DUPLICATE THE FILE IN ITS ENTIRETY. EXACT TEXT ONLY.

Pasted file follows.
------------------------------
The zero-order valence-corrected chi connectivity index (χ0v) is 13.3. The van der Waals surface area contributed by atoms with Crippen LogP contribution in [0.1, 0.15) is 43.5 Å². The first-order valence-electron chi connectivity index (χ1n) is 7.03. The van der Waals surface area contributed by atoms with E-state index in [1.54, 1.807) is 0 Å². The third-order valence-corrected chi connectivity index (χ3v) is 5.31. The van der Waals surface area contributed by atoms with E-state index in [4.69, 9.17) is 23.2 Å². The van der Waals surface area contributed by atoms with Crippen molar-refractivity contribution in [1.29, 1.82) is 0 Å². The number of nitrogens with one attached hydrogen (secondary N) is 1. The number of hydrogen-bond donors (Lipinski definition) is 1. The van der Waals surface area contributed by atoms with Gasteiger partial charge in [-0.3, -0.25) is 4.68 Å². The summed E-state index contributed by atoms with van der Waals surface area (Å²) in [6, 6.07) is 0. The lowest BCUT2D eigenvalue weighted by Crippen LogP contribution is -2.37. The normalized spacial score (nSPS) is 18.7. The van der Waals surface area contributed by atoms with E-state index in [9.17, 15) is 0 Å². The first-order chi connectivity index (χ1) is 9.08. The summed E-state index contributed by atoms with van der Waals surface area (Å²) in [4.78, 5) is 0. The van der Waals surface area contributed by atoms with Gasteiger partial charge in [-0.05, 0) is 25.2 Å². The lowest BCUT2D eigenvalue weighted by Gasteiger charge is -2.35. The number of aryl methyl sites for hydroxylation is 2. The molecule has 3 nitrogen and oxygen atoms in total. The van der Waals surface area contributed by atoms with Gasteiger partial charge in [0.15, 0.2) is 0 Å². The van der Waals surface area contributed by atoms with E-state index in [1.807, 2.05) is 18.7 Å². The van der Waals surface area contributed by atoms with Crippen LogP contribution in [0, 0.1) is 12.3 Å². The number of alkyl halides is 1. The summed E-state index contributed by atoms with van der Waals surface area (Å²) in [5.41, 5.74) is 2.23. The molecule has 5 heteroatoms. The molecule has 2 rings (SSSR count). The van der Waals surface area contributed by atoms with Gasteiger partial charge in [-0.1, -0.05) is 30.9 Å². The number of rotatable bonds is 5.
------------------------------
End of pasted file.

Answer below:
The zero-order valence-corrected chi connectivity index (χ0v) is 13.3. The van der Waals surface area contributed by atoms with Crippen LogP contribution in [0.1, 0.15) is 43.5 Å². The first-order valence-electron chi connectivity index (χ1n) is 7.03. The van der Waals surface area contributed by atoms with E-state index in [1.54, 1.807) is 0 Å². The third-order valence-corrected chi connectivity index (χ3v) is 5.31. The van der Waals surface area contributed by atoms with E-state index in [4.69, 9.17) is 23.2 Å². The van der Waals surface area contributed by atoms with Crippen molar-refractivity contribution in [1.29, 1.82) is 0 Å². The number of nitrogens with one attached hydrogen (secondary N) is 1. The number of hydrogen-bond donors (Lipinski definition) is 1. The van der Waals surface area contributed by atoms with Gasteiger partial charge in [-0.3, -0.25) is 4.68 Å². The summed E-state index contributed by atoms with van der Waals surface area (Å²) in [6, 6.07) is 0. The lowest BCUT2D eigenvalue weighted by Crippen LogP contribution is -2.37. The normalized spacial score (nSPS) is 18.7. The van der Waals surface area contributed by atoms with E-state index in [9.17, 15) is 0 Å². The first-order chi connectivity index (χ1) is 9.08. The summed E-state index contributed by atoms with van der Waals surface area (Å²) in [4.78, 5) is 0. The van der Waals surface area contributed by atoms with Gasteiger partial charge in [-0.05, 0) is 25.2 Å². The lowest BCUT2D eigenvalue weighted by Gasteiger charge is -2.35. The number of aryl methyl sites for hydroxylation is 2. The molecule has 3 nitrogen and oxygen atoms in total. The van der Waals surface area contributed by atoms with Gasteiger partial charge in [0.15, 0.2) is 0 Å². The van der Waals surface area contributed by atoms with E-state index in [1.807, 2.05) is 18.7 Å². The van der Waals surface area contributed by atoms with Crippen LogP contribution in [0, 0.1) is 12.3 Å². The number of alkyl halides is 1. The summed E-state index contributed by atoms with van der Waals surface area (Å²) in [5.41, 5.74) is 2.23. The molecule has 5 heteroatoms. The molecule has 2 rings (SSSR count). The van der Waals surface area contributed by atoms with Gasteiger partial charge in [-0.1, -0.05) is 30.9 Å². The number of rotatable bonds is 5.